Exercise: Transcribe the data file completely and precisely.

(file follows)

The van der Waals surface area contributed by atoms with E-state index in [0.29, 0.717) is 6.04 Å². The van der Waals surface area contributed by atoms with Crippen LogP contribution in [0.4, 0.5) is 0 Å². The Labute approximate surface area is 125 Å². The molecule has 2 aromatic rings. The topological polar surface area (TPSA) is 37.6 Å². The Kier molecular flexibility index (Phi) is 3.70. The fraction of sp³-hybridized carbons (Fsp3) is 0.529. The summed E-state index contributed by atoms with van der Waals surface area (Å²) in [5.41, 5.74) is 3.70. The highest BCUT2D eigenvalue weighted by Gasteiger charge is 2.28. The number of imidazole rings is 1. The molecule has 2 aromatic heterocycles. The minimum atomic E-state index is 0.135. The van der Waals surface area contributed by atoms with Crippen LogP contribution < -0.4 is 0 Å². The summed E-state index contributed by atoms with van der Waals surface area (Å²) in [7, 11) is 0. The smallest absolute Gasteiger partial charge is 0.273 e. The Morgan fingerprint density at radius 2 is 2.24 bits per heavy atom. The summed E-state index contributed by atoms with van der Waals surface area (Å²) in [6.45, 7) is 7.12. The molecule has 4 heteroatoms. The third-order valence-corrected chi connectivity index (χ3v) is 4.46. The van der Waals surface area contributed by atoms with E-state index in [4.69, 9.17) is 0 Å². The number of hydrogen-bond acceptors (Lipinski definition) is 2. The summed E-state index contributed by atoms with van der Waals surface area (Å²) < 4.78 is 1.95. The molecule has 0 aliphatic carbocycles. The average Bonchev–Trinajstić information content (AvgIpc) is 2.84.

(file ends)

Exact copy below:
The van der Waals surface area contributed by atoms with E-state index in [0.29, 0.717) is 6.04 Å². The van der Waals surface area contributed by atoms with Crippen LogP contribution in [0.4, 0.5) is 0 Å². The Labute approximate surface area is 125 Å². The molecule has 2 aromatic rings. The topological polar surface area (TPSA) is 37.6 Å². The Kier molecular flexibility index (Phi) is 3.70. The fraction of sp³-hybridized carbons (Fsp3) is 0.529. The summed E-state index contributed by atoms with van der Waals surface area (Å²) in [5.41, 5.74) is 3.70. The highest BCUT2D eigenvalue weighted by Gasteiger charge is 2.28. The number of imidazole rings is 1. The molecule has 2 aromatic heterocycles. The minimum atomic E-state index is 0.135. The van der Waals surface area contributed by atoms with Crippen LogP contribution < -0.4 is 0 Å². The summed E-state index contributed by atoms with van der Waals surface area (Å²) in [7, 11) is 0. The smallest absolute Gasteiger partial charge is 0.273 e. The Morgan fingerprint density at radius 2 is 2.24 bits per heavy atom. The summed E-state index contributed by atoms with van der Waals surface area (Å²) in [6.45, 7) is 7.12. The molecule has 4 heteroatoms. The third-order valence-corrected chi connectivity index (χ3v) is 4.46. The van der Waals surface area contributed by atoms with E-state index in [4.69, 9.17) is 0 Å². The number of hydrogen-bond acceptors (Lipinski definition) is 2. The summed E-state index contributed by atoms with van der Waals surface area (Å²) < 4.78 is 1.95. The molecule has 0 aliphatic carbocycles. The average Bonchev–Trinajstić information content (AvgIpc) is 2.84.